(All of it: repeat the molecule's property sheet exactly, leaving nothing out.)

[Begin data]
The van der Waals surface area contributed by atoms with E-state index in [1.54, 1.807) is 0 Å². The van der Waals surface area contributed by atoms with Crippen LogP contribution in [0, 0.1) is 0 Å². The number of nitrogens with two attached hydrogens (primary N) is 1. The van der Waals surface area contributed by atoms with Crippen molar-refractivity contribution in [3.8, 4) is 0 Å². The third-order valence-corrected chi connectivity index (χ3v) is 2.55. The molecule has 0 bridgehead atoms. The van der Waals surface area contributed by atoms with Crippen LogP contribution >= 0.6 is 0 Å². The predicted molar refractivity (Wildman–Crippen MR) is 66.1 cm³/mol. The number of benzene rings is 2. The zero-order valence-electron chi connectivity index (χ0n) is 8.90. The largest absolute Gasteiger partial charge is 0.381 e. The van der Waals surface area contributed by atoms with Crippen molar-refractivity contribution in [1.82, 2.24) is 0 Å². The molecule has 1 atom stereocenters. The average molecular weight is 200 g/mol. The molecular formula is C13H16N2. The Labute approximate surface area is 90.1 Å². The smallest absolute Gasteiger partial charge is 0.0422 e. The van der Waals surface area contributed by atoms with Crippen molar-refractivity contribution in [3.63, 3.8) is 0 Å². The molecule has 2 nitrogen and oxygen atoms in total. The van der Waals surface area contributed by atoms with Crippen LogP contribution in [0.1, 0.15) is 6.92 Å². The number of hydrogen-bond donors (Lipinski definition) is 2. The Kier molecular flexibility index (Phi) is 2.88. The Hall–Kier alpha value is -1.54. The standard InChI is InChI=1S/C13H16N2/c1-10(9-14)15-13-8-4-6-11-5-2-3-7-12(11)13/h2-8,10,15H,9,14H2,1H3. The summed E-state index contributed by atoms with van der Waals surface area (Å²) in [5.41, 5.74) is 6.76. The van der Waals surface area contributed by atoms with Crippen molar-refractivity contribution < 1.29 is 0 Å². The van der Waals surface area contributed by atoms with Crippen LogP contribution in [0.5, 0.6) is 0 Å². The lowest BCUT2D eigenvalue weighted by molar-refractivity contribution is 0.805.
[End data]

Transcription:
The van der Waals surface area contributed by atoms with E-state index in [1.54, 1.807) is 0 Å². The van der Waals surface area contributed by atoms with Crippen LogP contribution in [0, 0.1) is 0 Å². The number of nitrogens with two attached hydrogens (primary N) is 1. The van der Waals surface area contributed by atoms with Crippen molar-refractivity contribution in [3.8, 4) is 0 Å². The third-order valence-corrected chi connectivity index (χ3v) is 2.55. The molecule has 0 bridgehead atoms. The van der Waals surface area contributed by atoms with Crippen LogP contribution >= 0.6 is 0 Å². The predicted molar refractivity (Wildman–Crippen MR) is 66.1 cm³/mol. The number of benzene rings is 2. The zero-order valence-electron chi connectivity index (χ0n) is 8.90. The largest absolute Gasteiger partial charge is 0.381 e. The van der Waals surface area contributed by atoms with Crippen molar-refractivity contribution in [1.82, 2.24) is 0 Å². The molecule has 1 atom stereocenters. The average molecular weight is 200 g/mol. The molecular formula is C13H16N2. The Labute approximate surface area is 90.1 Å². The smallest absolute Gasteiger partial charge is 0.0422 e. The van der Waals surface area contributed by atoms with Crippen molar-refractivity contribution in [3.63, 3.8) is 0 Å². The molecule has 2 nitrogen and oxygen atoms in total. The van der Waals surface area contributed by atoms with Crippen LogP contribution in [0.1, 0.15) is 6.92 Å². The number of hydrogen-bond donors (Lipinski definition) is 2. The Kier molecular flexibility index (Phi) is 2.88. The Hall–Kier alpha value is -1.54. The standard InChI is InChI=1S/C13H16N2/c1-10(9-14)15-13-8-4-6-11-5-2-3-7-12(11)13/h2-8,10,15H,9,14H2,1H3. The summed E-state index contributed by atoms with van der Waals surface area (Å²) in [5.41, 5.74) is 6.76. The van der Waals surface area contributed by atoms with Crippen molar-refractivity contribution < 1.29 is 0 Å². The van der Waals surface area contributed by atoms with Crippen LogP contribution in [0.5, 0.6) is 0 Å². The lowest BCUT2D eigenvalue weighted by molar-refractivity contribution is 0.805.